WASHINGTON — The Treasury Department warned Wednesday that it will permanently reduce incentive payments for JPMorgan Chase & Co. unless it improves its mortgage modification efforts under the Home Affordable Modification Program.
The bank was found to be in need of substantial improvement, according to the administration's November housing scorecard. The report, released jointly by Treasury and the Department of Housing and Urban Development, includes detailed assessments of the 10 largest servicers participating in Hamp.
This marks the third consecutive quarter that the agency has withheld incentive payments for the company.
"While JPMorgan Chase demonstrated some progress in areas reported for the third quarter, the servicer has a number of outstanding items from previous quarters that have not yet been addressed and play a critical part in their broader execution of the program," Treasury said in a press release. The agency "will permanently reduce incentives owed to JPMorgan Chase unless the outstanding items are addressed before the next assessment."
Treasury said it would also continue to withhold incentive payments for Bank of America, which the report found was in need of moderate improvement under the program.
"We are disappointed with our rating, and will continue to work hard to improve our processes and controls," a spokesman for JPMorgan said in an email Wednesday.
A BofA spokesman said the company had dramatically improved its performance in the program and received two or three stars, the best mark, in ever rating.
"In spite of progress made, the committee has chosen to continue to withhold incentive payments," the spokesman said in an e-mail. "While we are disappointed with this decision, these financial incentives do not drive our efforts to help our customers in need of assistance. We will continue to build on the progress we've made to improve our operations and provide customers the transparent, responsive process they deserve."
Wells Fargo, whose payments were withheld following the second quarter assessment, will begin receiving incentive payments again, although the report found that it is still in need of moderate improvement.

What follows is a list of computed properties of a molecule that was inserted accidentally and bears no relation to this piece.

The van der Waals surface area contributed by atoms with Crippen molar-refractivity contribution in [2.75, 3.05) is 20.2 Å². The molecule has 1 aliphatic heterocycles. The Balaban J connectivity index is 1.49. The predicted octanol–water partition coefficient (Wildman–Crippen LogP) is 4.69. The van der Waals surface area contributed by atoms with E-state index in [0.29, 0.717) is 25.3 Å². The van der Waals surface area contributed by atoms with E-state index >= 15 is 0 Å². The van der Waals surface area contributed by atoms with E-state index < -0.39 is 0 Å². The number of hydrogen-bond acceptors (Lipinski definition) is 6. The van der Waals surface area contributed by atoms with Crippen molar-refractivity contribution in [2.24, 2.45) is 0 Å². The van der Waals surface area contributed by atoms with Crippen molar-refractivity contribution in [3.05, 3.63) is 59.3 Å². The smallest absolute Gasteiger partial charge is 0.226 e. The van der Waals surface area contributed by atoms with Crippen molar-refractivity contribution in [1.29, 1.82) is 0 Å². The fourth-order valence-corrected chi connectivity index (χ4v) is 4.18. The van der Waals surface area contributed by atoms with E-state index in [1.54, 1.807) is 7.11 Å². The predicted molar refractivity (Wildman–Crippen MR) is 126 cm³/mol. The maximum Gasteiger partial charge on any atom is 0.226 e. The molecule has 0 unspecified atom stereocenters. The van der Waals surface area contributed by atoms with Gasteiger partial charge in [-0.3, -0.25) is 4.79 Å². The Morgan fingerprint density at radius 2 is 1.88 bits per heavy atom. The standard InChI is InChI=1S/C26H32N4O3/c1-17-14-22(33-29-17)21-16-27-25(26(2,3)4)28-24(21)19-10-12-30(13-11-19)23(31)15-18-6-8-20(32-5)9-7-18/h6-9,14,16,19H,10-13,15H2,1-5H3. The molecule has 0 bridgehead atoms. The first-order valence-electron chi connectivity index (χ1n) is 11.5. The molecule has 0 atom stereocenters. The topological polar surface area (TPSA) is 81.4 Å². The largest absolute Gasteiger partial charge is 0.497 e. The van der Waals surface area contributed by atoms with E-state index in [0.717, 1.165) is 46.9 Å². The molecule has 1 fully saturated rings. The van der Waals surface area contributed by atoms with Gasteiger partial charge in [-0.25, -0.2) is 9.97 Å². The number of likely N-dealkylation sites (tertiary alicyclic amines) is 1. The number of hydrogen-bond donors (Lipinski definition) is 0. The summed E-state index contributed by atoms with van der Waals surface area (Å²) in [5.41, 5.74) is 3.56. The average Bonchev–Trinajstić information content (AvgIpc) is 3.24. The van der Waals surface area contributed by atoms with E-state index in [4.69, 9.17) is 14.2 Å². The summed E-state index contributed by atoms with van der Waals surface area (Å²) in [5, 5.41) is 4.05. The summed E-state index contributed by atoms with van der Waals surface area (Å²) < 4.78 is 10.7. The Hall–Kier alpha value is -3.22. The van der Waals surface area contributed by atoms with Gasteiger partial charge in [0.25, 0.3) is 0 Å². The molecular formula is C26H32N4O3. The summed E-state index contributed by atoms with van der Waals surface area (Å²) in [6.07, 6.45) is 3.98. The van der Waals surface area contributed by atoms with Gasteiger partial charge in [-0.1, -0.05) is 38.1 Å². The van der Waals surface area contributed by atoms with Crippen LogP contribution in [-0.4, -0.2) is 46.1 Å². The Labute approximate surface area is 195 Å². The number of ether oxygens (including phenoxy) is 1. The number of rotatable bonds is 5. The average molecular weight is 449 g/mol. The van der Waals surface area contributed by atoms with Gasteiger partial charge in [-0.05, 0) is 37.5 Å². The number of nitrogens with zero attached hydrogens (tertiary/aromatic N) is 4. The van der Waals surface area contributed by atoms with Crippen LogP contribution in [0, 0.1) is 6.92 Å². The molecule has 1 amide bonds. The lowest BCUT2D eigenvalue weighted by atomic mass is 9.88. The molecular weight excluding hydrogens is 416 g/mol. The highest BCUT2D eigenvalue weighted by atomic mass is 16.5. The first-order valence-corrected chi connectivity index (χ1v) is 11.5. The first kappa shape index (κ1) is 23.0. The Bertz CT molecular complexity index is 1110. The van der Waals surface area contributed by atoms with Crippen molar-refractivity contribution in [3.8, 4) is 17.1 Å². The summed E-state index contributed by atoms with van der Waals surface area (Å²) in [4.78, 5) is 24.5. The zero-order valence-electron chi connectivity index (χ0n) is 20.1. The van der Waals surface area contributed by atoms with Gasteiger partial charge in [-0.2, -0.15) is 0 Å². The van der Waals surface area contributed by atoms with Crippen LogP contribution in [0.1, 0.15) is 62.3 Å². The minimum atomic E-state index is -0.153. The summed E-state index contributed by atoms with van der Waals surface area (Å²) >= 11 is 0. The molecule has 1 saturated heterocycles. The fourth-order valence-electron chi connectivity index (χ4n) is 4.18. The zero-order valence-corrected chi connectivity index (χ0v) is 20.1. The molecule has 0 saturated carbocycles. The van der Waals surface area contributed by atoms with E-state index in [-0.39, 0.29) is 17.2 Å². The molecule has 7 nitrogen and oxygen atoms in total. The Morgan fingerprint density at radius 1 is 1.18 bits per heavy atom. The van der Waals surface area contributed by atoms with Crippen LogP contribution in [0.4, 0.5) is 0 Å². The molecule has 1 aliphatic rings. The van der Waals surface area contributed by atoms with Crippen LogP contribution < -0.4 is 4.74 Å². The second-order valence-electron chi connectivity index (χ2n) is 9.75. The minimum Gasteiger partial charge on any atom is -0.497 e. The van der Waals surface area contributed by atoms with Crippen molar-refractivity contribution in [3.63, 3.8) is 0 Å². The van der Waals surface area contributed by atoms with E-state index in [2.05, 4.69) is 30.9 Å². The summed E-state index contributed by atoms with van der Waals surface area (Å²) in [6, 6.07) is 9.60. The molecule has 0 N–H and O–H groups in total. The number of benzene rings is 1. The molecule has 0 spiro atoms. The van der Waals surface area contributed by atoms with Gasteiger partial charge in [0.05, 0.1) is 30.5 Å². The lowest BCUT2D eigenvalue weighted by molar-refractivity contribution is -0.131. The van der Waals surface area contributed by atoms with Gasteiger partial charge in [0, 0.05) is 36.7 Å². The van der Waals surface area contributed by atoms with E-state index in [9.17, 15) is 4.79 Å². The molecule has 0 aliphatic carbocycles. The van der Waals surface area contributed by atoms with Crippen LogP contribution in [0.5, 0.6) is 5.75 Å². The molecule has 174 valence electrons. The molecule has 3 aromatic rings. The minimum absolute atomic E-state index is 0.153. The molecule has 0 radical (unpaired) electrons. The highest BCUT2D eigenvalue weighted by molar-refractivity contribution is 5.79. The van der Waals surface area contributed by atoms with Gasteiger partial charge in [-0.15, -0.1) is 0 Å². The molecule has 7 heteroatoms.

The assessments summarize servicer performance in identifying and contacting homeowners, homeowner evaluation and assistance, and program reporting, management and governance.
Under the program, servicers receive incentive payments for mortgage modifications -- $1,000 for each completed permanent modification for a delinquent borrower and $500 for each mod given to a current borrower. The agency did not say how much those payments could ultimately be reduced.
Treasury warned earlier this year that it would begin withholding those payments unless servicers improved their performance in the program. At the time, it found that JPMorgan, B of A, and Wells were all in need of substantial improvements, and had made significant mistakes determining eligibility for the program, communicating effectively with potentially eligible borrowers and calculating the incentives they are owed, among other problems.
According to the most recent report, JPMorgan met just two of seven benchmarks required of servicers under the program. It continued to make errors in income calculation and incentive payments, and failed to establish adequate internal controls for identifying and contacting borrowers, evaluating homeowner eligibility and assisting borrowers, and for program management, according to the report.
The company has the worst third quarter servicer performance rate for converting trial modifications initiated after June 2010, and took the longest number of average days to resolve escalated cases, the report found.
Treasury found that five other servicers to be in need of moderate improvement: American Home Mortgage Servicing Inc., CitiMortgage Inc., GMAC Mortgage LLC, Litton Loan Servicing LP and Ocwen Loan Servicing LLC. Two servicers — OneWest Bank and Select Portfolio Servicing — were in need of minor improvement, according to the report.
Although Treasury is only withholding payments from JPMorgan and B of A, it warned that companies in need of moderate improvement could have their payments withheld in the future unless they make improvements.